The Transformation of Nala – Part I

We saw how Nala (in the guise of Bahuka), Rituparna, and Varshneya set out for Vidharbha after hearing that Damayanti was to remarry. On the way Bahuka stopped to rest the horses. Rituparna was in a hurry to reach Vidharbha as he was excited at the prospect of marrying Damayanti, and so asked Bahuka not to stop. Bahuka did not listen to him as the horses needed rest. They stopped near a Balearic tree.

The Balearic has many uses in Ayurveda. In addition to its unmatched medicinal value, it also has symbolic religious and spiritual values. On the seventh day of the new moon, Hindus worship the Balearic tree and keep parts of the roots of this tree in their safe. It is believed that this helps increase their wealth, thus we see it is connected with Kali or counting.

Pointing to the tree, Rituparna told Bahuka that he could tell the exact number of leaves on each branch of the tree, and also the number of leaves on the ground. Bahuka doubted him saying this was impossible unless the tree was talking to Rituparna. So then Rituparna told him the amount on one of the branches. Bahuka started counting the leaves. The king told him that we do not have time to waste, but Bahuka went on counting and found the number was the same that Rituparna had said. Bahuka told him that he would like to have this secret knowledge and in return would give him the knowledge of speed and horses. Rituparna agreed and gave Nala the secrets of counting and the dice.

The minute Nala acquired this knowledge Kali could no longer stay in his body. He immediately came out quivering in pain. Only Bahuka could see him. Nala was very angry with Kali as it was because of him that he had fallen into this deep suffering. He was about to curse him when Kali begged him not to. He told him that he had already been burning inside of him for long because of Karkotaka’s poison. Kali told Nala that if he did not curse him, then he would increase his fame and also pledged that in the ages to come whosoever read the story of Nala and Damayanti, or told this story to others, would be free of pain and that happiness and prosperity would follow them. Saying these words, Kali entered the Balearic tree to rest there for a while.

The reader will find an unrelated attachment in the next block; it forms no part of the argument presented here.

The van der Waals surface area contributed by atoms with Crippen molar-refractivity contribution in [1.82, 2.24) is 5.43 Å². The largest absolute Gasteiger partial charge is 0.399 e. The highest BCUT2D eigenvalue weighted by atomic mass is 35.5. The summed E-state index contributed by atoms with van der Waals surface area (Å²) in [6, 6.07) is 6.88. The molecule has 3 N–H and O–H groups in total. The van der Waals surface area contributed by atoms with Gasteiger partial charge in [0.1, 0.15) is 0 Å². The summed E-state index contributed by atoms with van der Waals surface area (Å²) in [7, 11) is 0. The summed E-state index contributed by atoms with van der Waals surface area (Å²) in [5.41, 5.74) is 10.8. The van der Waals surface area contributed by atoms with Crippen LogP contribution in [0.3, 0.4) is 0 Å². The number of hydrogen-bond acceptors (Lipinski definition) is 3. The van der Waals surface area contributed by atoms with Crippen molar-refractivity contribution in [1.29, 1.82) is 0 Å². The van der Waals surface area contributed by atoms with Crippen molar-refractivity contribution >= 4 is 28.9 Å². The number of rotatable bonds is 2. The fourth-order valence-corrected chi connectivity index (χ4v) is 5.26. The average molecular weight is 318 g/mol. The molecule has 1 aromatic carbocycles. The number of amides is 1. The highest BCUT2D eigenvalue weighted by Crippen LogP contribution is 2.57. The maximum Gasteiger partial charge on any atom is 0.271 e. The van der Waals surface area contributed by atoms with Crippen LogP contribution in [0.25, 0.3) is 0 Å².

Man has two higher faculties, higher emotions and higher thinking. We have seen that in Nala the higher emotional faculty had already opened and because of this, he was able to marry the power called Damayanti but to hold on to this power the seeker should know that both the higher thinking and higher emotional parts of the psychic nature should be developed. Rituparna had this higher thinking faculty which is symbolised by his mastery over counting and knowledge of dice. To open the higher thinking centre, Nala had to go through a period of preparation which is depicted in the suffering he endures. Now Nala’s psychic nature is fully developed and his higher faculties are active.